Enter the snowfall contest
The contest works like this: Each entrant picks the total snowfall rounded to the nearest inch from Dec. 1 to March 31, and the date of the first snowfall of at least 1 inch within that same timeframe, for two climate stations of your choice among six in and near Cardinal News territory.
I always use the weather service’s major climate stations because they are easily verifiable using standardized measurement and, in recent times, dependable reports. Running this contest out of The Roanoke Times in the past, those stations were always Roanoke and Blacksburg. With a larger Cardinal News area of coverage, Lynchburg and Danville are also in the region.
This provides pretty good geographical distribution from the New River Valley to Southside, but largely leaves out Southwest areas west of I-77. To compensate for that, I am adding Tri-Cities Airport, Tennessee, just across the state line from Bristol, and Bluefield, W.Va., barely over the West Virginia state line, to the list of stations you can choose from to project snowfall.
So here is how you enter.
- Email firstname.lastname@example.org with the subject line: “Snowfall contest entry.”
- List your name and general location (city, town or part of a county). More than one person can enter on the same email — encouraged for families. I don’t mind an attached document if there are a large number of entries, such as a school class (strongly encouraged!). There is no age requirement – I love having kids and teens enter.
- Pick two locations among Blacksburg; Bluefield, W.Va.; Danville; Lynchburg; Roanoke and Tri-Cities Airport, Tenn., you want to guess for. I don’t care which two you pick, they don’t have to be the two closest to your location, just pick two.
- Project the total snowfall from Dec. 1 to March 31, rounded to the nearest inch (if you give me a fraction or decimal I will round it myself) for each site. Snow in November or April doesn’t count in this contest.
- Project the date of the first snowfall of at least 1 inch, within that Dec. 1-March 31 timeframe, for each location you choose. (The first date on which there is 1 inch of snow on the ground counts – if there is half an inch before midnight and a half-inch after midnight in the same snowfall, the second of the two dates counts.) Again, snowfall in November doesn’t count.
A sample entry might look like this:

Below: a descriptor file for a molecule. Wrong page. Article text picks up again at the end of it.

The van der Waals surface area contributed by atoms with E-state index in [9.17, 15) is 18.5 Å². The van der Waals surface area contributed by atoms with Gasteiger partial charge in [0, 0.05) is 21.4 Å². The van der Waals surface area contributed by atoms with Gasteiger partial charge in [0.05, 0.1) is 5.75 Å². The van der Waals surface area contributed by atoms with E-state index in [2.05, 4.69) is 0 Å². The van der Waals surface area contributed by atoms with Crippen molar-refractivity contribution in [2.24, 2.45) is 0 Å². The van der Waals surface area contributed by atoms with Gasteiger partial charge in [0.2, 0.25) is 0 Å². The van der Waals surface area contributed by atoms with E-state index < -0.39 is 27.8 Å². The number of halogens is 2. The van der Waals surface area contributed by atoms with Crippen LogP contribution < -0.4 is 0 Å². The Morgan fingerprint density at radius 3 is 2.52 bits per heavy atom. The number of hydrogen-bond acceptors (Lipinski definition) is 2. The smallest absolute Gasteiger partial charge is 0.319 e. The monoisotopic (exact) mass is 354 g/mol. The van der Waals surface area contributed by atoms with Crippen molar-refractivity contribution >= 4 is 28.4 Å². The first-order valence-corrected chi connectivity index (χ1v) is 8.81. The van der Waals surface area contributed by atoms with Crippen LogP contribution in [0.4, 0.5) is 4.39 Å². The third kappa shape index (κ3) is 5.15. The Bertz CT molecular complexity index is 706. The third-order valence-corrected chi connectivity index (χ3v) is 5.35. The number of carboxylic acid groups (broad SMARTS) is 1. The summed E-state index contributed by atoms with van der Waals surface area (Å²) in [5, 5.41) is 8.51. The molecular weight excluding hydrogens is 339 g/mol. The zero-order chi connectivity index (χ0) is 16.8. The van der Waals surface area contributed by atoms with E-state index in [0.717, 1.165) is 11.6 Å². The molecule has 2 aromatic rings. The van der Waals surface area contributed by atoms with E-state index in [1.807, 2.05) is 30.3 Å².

O.M. Winter, Snowville, Pulaski County.
Blacksburg, 47 inches, Dec. 25.
Bluefield, 62 inches, Dec. 10.
I am taking entries through Black Friday, Nov. 25, at midnight. I will put out reminders on social media and in the Cardinal newsletters and this column next week.
The winner will be the person who has the lowest number when adding up the missed inches and missed days from their predictions.
The contest is mostly for pride and recognition in this space as the region’s master weather predictor, but I will personally pitch in a $25 gift card for the winner – and possibly some other stuff.
I’ll put my own skin in the game with my predictions next week – except I’m going to pick for all six sites.
In the meantime, to help guide your snowfall guesses, here is a quick listing of the six sites with average snowfall over period of record (85-130 years in all cases) and maximum and minimum snowfall (I didn’t list zero/low-total years that had missing months or obvious missing data), rounded to the nearest inch, for the December-March period (somewhat less than annual snowfall averages in some locations, with no April or November numbers figured in).
Blacksburg: Average 20, maximum 64 (1995-96), minimum 2 (1951-52)
Bluefield: Average 29, maximum 102 (1946-47), minimum 7 (1990-91, 1991-92)
Danville: Average 7, maximum 41 (1947-48), minimum 0 (1975-76)
Lynchburg: Average 14, maximum 57 (1995-96), minimum 0 (2019-20)
Roanoke: Average 17, maximum 63 (1959-60), minimum 0 (1918-19, 1919-20)
Tri-Cities: Average 13, maximum 51 (1959-60), minimum 0 (2001-02)
* * *
I’ve proven worse at forecasting the number of entries than forecasting snowfall over the years. I hope to get at least 100 entries in this first Cardinal Weather snowfall prediction contest. Shock me by sending in 500 and I’ll raise the winning gift card to $50 and give second place something too.
Good luck. It is mostly luck.
Journalist Kevin Myatt has been writing about weather for 19 years. His weekly column is sponsored by Oakey’s, a family-run, locally-owned funeral home with locations throughout the Roanoke Valley.